Selective increase of DNA-binding activity of constitutive androstane receptor was detected in rat and mouse liver in response to aminoazo dyes exhibiting hepatocarcinogenic activity for these species (ortho-aminoazotoluene for mice and 3'-methyl-4-dimethylaminobenzene for rats). Competition of azo dyes with 3H-5alpha-androst-16-ene-3alpha-ol (a well-known ligand of constitutive androstane receptor) for binding to liver cell cytosol proteins was studied. Ortho-aminoazotoluene and 3'-methyl-4-dimethylaminobenzene were better competitors for cytosol proteins from mouse and rat liver, respectively.
Intravenous pretreatment with kappa-opioid receptor antagonist (-)-U-50,488 (1 mg/kg) improved heart resistance to the arrhythmogenic effect of coronary occlusion and reperfusion. Selective kappa1-opioid receptor antagonist norbinaltorphimine and nonselective blocker of peripheral opioid receptors methylnaloxone abolished this antiarrhythmic effect. Preliminary blockade of protein kinase C with chelerythrine or inhibition of ATP-dependent K+ channels (K(ATP) channels) with glybenclamide abolished the antiarrhythmic effect of kappa-opioid receptor activation. Selective inhibitor of sarcolemmal K(ATP) channels did not modulate the kappa-opioid receptor-mediated increase in cardiac electrical stability. Our results suggest that protein kinase C and mitochondrial K(ATP) channels play an important role in the antiarrhythmic effect associated with activation of peripheral kappa-opioid receptors.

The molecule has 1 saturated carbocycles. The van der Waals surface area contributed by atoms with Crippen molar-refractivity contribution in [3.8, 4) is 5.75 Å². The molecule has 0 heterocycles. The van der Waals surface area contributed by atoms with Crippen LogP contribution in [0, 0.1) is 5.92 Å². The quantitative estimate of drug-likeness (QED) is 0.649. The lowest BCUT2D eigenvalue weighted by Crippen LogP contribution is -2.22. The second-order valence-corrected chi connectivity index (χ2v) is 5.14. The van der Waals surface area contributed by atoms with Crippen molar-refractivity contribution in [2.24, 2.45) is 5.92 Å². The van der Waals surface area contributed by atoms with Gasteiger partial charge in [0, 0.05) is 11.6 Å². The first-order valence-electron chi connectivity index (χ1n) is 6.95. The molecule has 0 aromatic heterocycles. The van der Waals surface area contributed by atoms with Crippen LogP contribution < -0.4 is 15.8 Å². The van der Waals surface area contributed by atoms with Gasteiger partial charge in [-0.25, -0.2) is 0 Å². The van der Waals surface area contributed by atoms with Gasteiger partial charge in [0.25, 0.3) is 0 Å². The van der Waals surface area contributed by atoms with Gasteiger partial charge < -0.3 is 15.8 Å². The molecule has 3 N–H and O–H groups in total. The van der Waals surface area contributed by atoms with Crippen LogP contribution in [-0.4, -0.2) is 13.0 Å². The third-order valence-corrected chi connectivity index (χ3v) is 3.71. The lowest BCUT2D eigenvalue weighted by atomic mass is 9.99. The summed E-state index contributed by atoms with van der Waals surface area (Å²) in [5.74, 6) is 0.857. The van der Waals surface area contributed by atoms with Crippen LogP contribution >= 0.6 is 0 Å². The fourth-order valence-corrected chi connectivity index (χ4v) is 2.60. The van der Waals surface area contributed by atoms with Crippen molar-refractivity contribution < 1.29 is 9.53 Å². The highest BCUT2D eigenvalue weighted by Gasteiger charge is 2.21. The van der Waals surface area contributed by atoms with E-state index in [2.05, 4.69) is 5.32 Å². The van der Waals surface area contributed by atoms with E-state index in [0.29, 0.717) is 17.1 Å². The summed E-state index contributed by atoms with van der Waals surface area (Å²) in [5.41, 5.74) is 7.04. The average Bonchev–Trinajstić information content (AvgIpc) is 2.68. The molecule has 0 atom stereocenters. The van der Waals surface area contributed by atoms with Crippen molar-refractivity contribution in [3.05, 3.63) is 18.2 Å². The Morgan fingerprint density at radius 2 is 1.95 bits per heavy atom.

Intravenous injection of the selective mu-opiate receptor agonist DAMGO (0.1 mg/kg, 15 min before isolation of the heart) improved resistance of isolated perfused rat heart to ischemia (45 min) and reperfusion (60 min) damages. In vivo administration of DAMGO prevented reperfusion-induced damages to cardiomyocytes and decreased the content of conjugated dienes in the myocardium during ischemia-reperfusion in vitro. Furthermore, stimulation of mu-opiate receptors promoted recovery of myocardial contractility during reoxygenation, but had no effect on heart resistance to free radical-induced damages during perfusion of isolated heart with a solution containing Fe2+ and ascorbic acid.
Activation of peripheral delta2 opioid receptors increases cardiac tolerance to ischemia/reperfusion injury Involvement of protein kinase C, NO-synthase, KATP channels and the autonomic nervous system.